What active investors need to know about trading marijuana stocks and exchange-traded funds
Cannabis has come a long way. Once a focal point of America’s war on drugs, it’s now legal for recreational use in
19 states and for medical use in 37 states.
Lifting restrictions has had momentous results. U.S. marijuana sales reached a staggering $17.5 billion in 2020, as reported by Forbes, and the cannabis industry has become a promising emerging market for investors.
But the sector faces significant obstacles. Marijuana remains illegal under federal law and is still classified as a Schedule 1 drug, alongside heroin. That reduces the size of the market, hampers supply chains and limits investment in the industry.
This legal obstacle also casts a shadow over cannabis stocks and exchange-traded funds (ETFs), which this article will contextualize with examples of liquid cannabis assets that also have liquid options markets.
The first statewide legalizations of recreational marijuana began in 2012 with Colorado and Washington, followed by waves starting in 2015. But legalization didn’t trigger a noticeable or consistent rise in asset prices for marijuana stocks and ETFs in the short- or long-term.
Consider the performance of the ETFMG Alternative Harvest ETF (MJ) following state recreational legalizations shown in Prices and legalization. Stiff stats, opposite page, also shows an analysis of how prices for MJ and a collection of marijuana stocks have responded to legalization in the short term (the average 30-day price change) and in the long term. All of these assets have dramatically underperformed compared with the market since 2016.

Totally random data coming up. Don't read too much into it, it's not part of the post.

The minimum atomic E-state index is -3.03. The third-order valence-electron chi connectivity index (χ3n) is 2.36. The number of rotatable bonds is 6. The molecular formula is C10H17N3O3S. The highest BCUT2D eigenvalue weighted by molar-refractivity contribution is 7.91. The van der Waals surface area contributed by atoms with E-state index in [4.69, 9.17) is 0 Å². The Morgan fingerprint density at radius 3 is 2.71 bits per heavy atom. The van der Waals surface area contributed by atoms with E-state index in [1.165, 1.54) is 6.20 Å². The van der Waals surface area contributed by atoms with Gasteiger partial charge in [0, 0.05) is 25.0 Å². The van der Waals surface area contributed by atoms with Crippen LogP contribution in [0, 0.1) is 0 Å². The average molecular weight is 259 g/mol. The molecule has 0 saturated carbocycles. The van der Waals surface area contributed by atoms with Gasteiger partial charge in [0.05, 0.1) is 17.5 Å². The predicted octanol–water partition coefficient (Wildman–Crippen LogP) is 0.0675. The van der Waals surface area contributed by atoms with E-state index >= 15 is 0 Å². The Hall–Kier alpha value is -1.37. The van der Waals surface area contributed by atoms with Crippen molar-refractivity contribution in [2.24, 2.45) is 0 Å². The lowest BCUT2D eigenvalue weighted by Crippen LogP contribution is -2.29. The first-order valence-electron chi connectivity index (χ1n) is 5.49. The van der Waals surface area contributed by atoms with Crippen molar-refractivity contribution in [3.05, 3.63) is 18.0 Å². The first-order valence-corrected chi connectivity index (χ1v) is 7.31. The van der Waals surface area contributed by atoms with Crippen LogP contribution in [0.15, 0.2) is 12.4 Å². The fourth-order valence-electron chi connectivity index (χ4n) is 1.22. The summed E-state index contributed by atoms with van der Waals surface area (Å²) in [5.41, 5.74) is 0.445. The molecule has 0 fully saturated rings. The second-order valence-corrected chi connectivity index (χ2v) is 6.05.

Both Prices and legalization and Stiff stats demonstrate that despite increasing legal, political and social acceptance of marijuana in the United States, the market has not yet fully embraced the industry. Marijuana assets, such as those under Dubious volatility, right, remain highly volatile compared with a market ETF, like SPY, and carry significant risk for investors.
Because many of the marijuana assets are fairly inexpensive, opportunities for options traders are also limited despite the highly implied volatility. Options opportunity, above, illustrates how to gain long exposure to marijuana assets by trading short 25∆ puts, a bullish short option trade with a roughly 75% probability of profit.
Because of buying power requirement minimums, or the capital needed to open and maintain a short premium trade, the marijuana asset put options collect roughly the same initial credit per unit of buying power as the SPY put, which has a much less volatile underlying.
The political developments of the last 10 years have resulted in a wide variety of liquid cannabis stocks, ETFs, and derivatives for the retail market. While the cannabis sector is an exciting emerging market with a promising future, trading assets in this sector remains highly speculative because of its pervasive legal obstacles.
Julia Spina, a member of the tastytrade research team and author of The Unlucky Investor’s Guide to Options Trading, holds degrees in engineering physics and applied mathematics and a master’s in physics.